In Walker v. State, 611 So. 2d 1133, 1140 (Ala.Cr.App.1992), this Court held that "[a] prosecutor cannot simply presume, without further questioning to `dispel any doubt,' that a veniremember, who is under oath, did not answer a question truthfully merely because the prosecutor has hearsay evidence to the contrary." In Williams v. State, [Ms. 90-557, November 13, 1992], 1992 WL 330620, *3 (Ala.Cr.App.1992), this Court held that "the reason given for striking prospective juror number 24, because a narcotics officer had informed the district attorney's office that he `knew this juror through his drug work,' without saying more, is not a sufficient ground for a strike, and so is not considered to be a race neutral reason." Both Walker and Williams support the principle that a prosecutor, in exercising a peremptory strike, may not always rely on hearsay information obtained from a law enforcement officer.
Here, the information from the police department was that the particular veniremember had either been arrested or convicted, so that the information obtained from the police department is not susceptible to the same objection as that obtained in Walker. Here, the record does not contain the complete voir dire of the jury venire and, unlike Walker, does not show that veniremember # 69 indicated, in any manner, that he had not been either arrested or convicted for DUI.
In Jones v. State, 611 So. 2d 466 (Ala.Cr. App.1992), this Court addressed a factual situation very similar to that presented here and held that "[u]nder the circumstances presented here, the prosecutor's strike of veniremember # 4 on the ground that the sheriff's department had had `drug problems' with that person was racially-neutral.""Our holding in Walker does not apply here because in this case the prosecutor had information from the sheriff's department concerning the basis for each peremptory strike and because the prosecutor did not `simply presume, without further questioning to "dispel any doubt," that a veniremember, who is under oath, did not answer a question truthfully merely because the prosecutor has hearsay evidence to the contrary.' Walker, supra. "Here, the prosecutor did not exercise a `same name' strike. There is no indication that the sheriff's department was having drug problems with someone named `Carter' as opposed to this particular veniremember. Here, there was more than the `mere suspicion' of relationship. See Ex parte Bird, 594 So. 2d 676, 683 (Ala.1991) (a `prosecutor's self-imposed ignorance [should not] preclude a Batson claim.') (quoting Note, Batson v. Kentucky and the Prosecutorial Peremptory Challenge: Arbitrary and Capricious Equal Protection, 74 Va.L.Rev. 811, 827 (1988). Compare Smith v. State, 590 So. 2d 388, 390 (Ala.Cr.App. 1991) (wherein the court, in holding that the defendant may not cross-examine jurors or go behind the prosecutor's information to determine if such information was true, stated that a `prosecutor may strike from mistake, as long as the assumptions involved are based on an honest belief and are racially neutral')."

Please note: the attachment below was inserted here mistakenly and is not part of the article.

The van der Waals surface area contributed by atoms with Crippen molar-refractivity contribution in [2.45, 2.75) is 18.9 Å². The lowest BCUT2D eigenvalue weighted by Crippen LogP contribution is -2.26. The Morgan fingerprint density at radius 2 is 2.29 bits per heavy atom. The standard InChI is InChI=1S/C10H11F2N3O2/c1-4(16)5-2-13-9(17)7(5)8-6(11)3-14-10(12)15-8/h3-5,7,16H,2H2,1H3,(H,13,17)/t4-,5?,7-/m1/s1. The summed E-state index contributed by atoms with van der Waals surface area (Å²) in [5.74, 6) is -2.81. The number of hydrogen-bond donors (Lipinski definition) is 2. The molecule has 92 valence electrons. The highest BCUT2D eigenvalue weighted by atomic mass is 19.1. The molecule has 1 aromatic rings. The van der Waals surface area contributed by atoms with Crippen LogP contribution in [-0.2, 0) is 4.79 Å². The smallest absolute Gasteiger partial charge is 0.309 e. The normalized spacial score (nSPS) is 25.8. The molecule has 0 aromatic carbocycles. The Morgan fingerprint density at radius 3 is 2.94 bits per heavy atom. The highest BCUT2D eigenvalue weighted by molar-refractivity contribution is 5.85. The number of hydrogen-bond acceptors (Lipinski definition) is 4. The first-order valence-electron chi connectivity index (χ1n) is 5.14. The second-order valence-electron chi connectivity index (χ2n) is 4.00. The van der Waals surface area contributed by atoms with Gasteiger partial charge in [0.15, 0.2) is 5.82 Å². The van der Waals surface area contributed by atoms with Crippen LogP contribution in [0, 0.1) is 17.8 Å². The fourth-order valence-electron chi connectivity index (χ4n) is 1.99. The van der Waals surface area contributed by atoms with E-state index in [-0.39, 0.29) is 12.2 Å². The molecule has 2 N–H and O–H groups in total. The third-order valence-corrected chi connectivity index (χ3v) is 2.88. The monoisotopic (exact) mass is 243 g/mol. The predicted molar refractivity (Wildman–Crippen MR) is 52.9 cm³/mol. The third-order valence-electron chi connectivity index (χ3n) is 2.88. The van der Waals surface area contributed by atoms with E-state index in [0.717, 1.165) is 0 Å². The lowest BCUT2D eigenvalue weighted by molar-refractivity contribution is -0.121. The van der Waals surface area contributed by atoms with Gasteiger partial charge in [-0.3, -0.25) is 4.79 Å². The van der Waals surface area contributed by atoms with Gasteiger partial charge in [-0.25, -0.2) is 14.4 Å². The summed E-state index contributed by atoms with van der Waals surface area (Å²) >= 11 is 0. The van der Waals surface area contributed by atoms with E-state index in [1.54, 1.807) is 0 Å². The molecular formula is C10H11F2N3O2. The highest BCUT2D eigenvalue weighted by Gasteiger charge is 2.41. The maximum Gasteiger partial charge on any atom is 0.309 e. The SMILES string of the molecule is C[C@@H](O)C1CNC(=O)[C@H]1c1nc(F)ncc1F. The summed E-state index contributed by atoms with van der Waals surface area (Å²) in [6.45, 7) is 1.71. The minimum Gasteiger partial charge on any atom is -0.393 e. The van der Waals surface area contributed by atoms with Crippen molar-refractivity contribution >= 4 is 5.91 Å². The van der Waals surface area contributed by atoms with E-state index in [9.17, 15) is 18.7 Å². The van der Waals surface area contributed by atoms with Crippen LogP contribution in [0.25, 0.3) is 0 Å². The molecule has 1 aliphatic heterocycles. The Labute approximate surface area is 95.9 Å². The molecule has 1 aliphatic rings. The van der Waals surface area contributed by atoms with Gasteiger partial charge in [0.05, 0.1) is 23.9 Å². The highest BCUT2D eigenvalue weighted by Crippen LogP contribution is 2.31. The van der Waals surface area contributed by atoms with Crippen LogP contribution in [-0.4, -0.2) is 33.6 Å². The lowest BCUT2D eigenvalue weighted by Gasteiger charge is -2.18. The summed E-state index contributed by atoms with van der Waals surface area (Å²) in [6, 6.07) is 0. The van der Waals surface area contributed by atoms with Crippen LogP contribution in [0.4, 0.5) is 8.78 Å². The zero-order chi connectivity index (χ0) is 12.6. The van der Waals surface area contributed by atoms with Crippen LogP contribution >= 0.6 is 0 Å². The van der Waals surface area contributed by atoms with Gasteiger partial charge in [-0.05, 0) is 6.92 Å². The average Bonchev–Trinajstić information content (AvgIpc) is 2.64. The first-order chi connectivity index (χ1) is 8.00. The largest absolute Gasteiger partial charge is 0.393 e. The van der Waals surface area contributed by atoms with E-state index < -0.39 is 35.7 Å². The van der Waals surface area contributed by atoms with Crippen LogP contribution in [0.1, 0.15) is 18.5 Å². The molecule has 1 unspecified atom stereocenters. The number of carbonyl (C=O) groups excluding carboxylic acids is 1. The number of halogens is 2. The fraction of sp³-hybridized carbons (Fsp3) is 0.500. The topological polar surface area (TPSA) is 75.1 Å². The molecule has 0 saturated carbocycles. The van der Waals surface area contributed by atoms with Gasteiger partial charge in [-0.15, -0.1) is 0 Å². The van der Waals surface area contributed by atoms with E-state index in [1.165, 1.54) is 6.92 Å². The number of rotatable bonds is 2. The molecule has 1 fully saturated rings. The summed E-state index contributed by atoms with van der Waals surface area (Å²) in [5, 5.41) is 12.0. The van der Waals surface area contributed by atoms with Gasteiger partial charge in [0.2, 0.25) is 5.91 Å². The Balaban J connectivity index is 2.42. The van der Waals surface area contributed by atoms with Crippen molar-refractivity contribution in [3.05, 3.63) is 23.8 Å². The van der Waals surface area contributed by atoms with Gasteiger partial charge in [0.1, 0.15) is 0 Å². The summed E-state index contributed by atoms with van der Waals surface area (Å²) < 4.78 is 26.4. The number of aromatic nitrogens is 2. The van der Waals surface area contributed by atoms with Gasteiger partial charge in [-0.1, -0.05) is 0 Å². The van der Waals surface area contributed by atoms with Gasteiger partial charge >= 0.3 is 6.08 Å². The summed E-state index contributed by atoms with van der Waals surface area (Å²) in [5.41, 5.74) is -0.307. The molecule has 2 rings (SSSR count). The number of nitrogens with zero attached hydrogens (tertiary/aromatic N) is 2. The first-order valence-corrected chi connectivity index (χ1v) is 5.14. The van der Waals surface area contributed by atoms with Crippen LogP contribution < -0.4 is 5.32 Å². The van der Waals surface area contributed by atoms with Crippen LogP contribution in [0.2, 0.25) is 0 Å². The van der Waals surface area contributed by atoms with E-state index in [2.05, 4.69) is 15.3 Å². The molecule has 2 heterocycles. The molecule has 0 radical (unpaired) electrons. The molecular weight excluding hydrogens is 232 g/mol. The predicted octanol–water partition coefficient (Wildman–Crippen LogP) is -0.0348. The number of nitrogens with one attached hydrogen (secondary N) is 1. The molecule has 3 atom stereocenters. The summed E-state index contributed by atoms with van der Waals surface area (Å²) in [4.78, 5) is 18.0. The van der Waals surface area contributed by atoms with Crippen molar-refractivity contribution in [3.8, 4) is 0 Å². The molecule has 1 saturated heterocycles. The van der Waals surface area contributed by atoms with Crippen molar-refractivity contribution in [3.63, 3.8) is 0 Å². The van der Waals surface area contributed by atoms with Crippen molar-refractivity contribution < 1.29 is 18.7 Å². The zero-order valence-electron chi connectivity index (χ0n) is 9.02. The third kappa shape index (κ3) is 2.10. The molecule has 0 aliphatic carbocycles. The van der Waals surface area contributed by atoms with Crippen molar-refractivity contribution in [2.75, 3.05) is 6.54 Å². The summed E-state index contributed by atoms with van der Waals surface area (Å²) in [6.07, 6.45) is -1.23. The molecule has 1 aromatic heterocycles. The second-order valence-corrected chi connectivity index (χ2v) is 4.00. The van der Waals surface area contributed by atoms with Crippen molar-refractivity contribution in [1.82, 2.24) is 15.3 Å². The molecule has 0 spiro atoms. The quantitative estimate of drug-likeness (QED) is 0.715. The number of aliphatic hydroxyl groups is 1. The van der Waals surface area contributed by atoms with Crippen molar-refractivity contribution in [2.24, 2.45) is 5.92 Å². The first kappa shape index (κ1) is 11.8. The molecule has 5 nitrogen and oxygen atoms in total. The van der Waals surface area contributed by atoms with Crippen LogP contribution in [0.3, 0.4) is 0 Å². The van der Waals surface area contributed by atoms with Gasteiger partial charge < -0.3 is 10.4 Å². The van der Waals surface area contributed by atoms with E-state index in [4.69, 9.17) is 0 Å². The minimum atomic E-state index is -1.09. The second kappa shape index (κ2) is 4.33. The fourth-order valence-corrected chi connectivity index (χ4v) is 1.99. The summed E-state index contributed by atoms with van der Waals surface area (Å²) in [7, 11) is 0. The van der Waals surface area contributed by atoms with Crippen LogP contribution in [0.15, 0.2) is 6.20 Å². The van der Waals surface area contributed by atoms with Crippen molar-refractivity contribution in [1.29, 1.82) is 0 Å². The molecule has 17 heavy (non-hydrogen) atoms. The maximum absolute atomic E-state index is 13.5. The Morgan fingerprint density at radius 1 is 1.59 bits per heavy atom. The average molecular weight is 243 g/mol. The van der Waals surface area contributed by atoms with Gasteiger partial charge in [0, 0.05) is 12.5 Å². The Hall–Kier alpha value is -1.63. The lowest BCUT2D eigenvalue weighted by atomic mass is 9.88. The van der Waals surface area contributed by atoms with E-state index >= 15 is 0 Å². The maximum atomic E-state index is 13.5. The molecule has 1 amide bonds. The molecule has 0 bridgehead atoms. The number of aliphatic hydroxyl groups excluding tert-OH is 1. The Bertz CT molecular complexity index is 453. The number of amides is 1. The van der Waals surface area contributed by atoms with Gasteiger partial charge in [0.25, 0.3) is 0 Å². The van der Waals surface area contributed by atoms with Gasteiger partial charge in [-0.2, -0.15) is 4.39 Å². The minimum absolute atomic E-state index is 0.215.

Jones, 611 So. 2d at 470.
The trial court properly denied the appellant's motion to "quash the jury" and request for a mistrial.III.
The two screwdrivers and two license plates seized from the trunk of the appellant's automobile were properly admitted into evidence over an objection that the State had failed to establish a proper chain of custody.
Here, the State failed to establish the "links" in the chain of custody. See Ex parte Holton, 590 So. 2d 918, 920 (Ala. 1991). However, a police officer who observed, photographed, and/or seized these items at the scene positively identified the screwdrivers and the license plates introduced *1327 into evidence as the same ones he observed in the appellant's possession. See Ex parte Jones, 592 So. 2d 210, 212 (Ala. 1991) ("[a] gun is properly admitted into evidence when it is identified at trial as being the weapon used in the commission of the offense"). At the time of discovery, the officer noted the numbers on the license plates. Here, there was no reasonable probability that the screwdrivers and license plates introduced at trial were different from the screwdrivers and license plates discovered in the trunk of the appellant's vehicle. See Miller v. State, 602 So. 2d 488, 494 (Ala.Cr.App.1992)."The purpose for establishing a chain of custody is to show that the evidence has not been tampered with.... When the condition of the evidence is not at issue, however, it is not always necessary to establish a chain of custody."
In the alternative, we find that any error under Holton, supra, in the admission into evidence of the actual items was harmless because testimony concerning those items had been admitted without objection and the condition of those items was not an issue in this case. Rule 45, A.R.App.P.
The judgment of the circuit court is affirmed.
All Judges concur.